Conclusion: The (international) monetary disorder view explains the global crisis

I hope to have demonstrated above that the increase in dollar demand in 2008 not only hit the US economy but also lead to a monetary contraction in especially Europe. Not because of an increase demand for euro, lats or rubles, but because central banks tighten monetary policy either directly or indirectly to “manage” the weakening of their currencies. Or because they could not ease monetary policy as member of the euro zone. In the case of the ECB the strict inflation targeting regime let the ECB to fail to differentiate between supply and demand shocks which undoubtedly have made things a lot worse.

The international transmission was not caused by “market disorder”, but by monetary policy failure. In a world of freely floating exchange rates (or PEP – currencies pegged to export prices) and/or NGDP level targeting the crisis would never have become a global crisis and I certainly would have no reason to write about it four-five years after the whole thing started.

Obviously, the “local” problems would never have become any large problem had the Fed and the ECB got it right. However, the both the Fed and the ECB failed – and so did monetary policy in a number of other countries.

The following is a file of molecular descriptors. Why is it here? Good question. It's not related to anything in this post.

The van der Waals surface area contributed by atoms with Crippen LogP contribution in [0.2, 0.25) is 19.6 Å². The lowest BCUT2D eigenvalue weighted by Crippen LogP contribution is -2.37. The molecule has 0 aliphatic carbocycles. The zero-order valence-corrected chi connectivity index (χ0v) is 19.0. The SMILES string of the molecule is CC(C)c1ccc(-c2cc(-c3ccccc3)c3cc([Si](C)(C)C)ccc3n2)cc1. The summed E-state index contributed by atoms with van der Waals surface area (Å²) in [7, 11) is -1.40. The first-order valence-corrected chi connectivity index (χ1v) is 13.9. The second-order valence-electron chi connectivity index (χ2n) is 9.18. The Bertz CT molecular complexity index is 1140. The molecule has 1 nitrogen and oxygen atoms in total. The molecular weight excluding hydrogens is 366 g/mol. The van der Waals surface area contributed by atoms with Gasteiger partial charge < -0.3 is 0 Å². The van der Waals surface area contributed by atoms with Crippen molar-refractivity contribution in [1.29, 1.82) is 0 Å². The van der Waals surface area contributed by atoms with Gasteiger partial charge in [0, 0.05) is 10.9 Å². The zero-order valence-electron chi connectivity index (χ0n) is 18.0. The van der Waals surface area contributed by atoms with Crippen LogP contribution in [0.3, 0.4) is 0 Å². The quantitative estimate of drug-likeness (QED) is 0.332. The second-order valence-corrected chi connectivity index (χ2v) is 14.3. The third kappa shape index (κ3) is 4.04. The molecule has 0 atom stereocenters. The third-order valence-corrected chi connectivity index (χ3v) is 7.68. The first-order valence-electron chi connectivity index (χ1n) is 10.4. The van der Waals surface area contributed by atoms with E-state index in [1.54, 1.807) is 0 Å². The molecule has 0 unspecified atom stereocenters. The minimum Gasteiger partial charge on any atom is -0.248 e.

DISCLAIMER: I have discussed different countries in this post. I would however, stress that the different countries are used as examples. Other countries – both the good, the bad and the ugly – could also have been used. Just because I for example highlight Poland, Turkey and Sweden as good examples does not mean that these countries did everything right. Far from it. The Polish central bank had horrible communication in early 2009 and was overly preoccupied the weakening of the zloty. The Turkish central bank’s communication was horrific last year and the Sweden bank has recently been far too reluctant to move towards monetary easing. And I might even have something positive to say about the ECB, but let me come back on that one when I figure out what that is (it could take a while…) Furthermore, remember I often quote Milton Friedman for saying you never should underestimate the importance of luck of nations. The same goes for central banks.